Monday, March 13, 2017

AMERICA - Our Crumbling Infrastructure

"America's infrastructure receives poor assessment" PBS NewsHour 3/11/2017


SUMMARY:  The nation's infrastructure received an overall grade of D-plus in a report card published this week by the American Civil Society of Engineers, the same poor grade it issued in 2013.  With 16 categories graded, bridges, roads and dams were among those that received a low score.  The group's managing director, Casey Dinges, joined Hari Sreenivasan from Washington to explain why.

HARI SREENIVASAN, NEWSHOUR WEEKEND ANCHOR:  The nation's infrastructure received an overall grade of “D- plus” in a report card published this week by the American Society of Civil Engineers, the same grade the group issued in 2013.  Among the 16 categories graded:  bridges received a “C-plus”; roads, dams and airports, a “D”; while mass transit came in with a “D-minus.”

The group's senior managing director, Casey Dinges, joins me now from Washington to explain these very low grades.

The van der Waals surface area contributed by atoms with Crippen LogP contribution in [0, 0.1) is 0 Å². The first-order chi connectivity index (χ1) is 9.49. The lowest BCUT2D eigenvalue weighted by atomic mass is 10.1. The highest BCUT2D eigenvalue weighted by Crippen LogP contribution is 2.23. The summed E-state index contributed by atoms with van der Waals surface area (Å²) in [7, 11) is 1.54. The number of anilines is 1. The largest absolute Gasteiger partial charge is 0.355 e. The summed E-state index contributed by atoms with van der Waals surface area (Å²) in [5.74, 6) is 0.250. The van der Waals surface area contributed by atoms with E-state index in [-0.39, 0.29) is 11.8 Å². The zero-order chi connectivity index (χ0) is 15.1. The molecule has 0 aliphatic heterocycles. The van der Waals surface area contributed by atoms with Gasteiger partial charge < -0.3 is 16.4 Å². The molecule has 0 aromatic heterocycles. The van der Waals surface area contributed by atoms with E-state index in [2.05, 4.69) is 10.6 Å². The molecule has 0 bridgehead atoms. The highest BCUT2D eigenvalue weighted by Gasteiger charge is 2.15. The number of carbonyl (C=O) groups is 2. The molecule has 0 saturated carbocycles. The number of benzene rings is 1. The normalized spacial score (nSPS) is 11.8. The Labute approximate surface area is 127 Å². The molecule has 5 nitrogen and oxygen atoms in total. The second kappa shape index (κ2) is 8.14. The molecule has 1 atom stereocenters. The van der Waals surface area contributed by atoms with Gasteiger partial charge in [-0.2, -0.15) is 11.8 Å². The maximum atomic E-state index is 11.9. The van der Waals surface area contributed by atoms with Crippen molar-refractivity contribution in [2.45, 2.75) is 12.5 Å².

Mr. Dinges, these are not grades that we would want to see on any child's report card.  Yet, I guess we tolerate them at such crucial things as the roads and bridges we drive on and the water that we drink.

CASEY DINGES, SENIOR MANAGING DIRECTOR, AMERICAN SOCIETY OF CIVIL ENGINEERS:  I think the way the issue may play out is that the degradation is maybe so imperceptible to the public users, the traveling public you know, the water main break, even though it happens every 2 1/2 minutes in the United States, people my say, “Well, it's just not happening in my neighborhood, so I'm not thinking about it.”  Traffic congestion is a huge issue in major metropolitan areas.  Pavement issues you'll find in regions all across the country affect people, but maybe not enough to make it a top-of-mind issue.

So, at this point, we are somewhat encouraged to see presidential leadership being exerted on the infrastructure issue.  But funding is the key thing.  That would be the heavy lift for the Congress.

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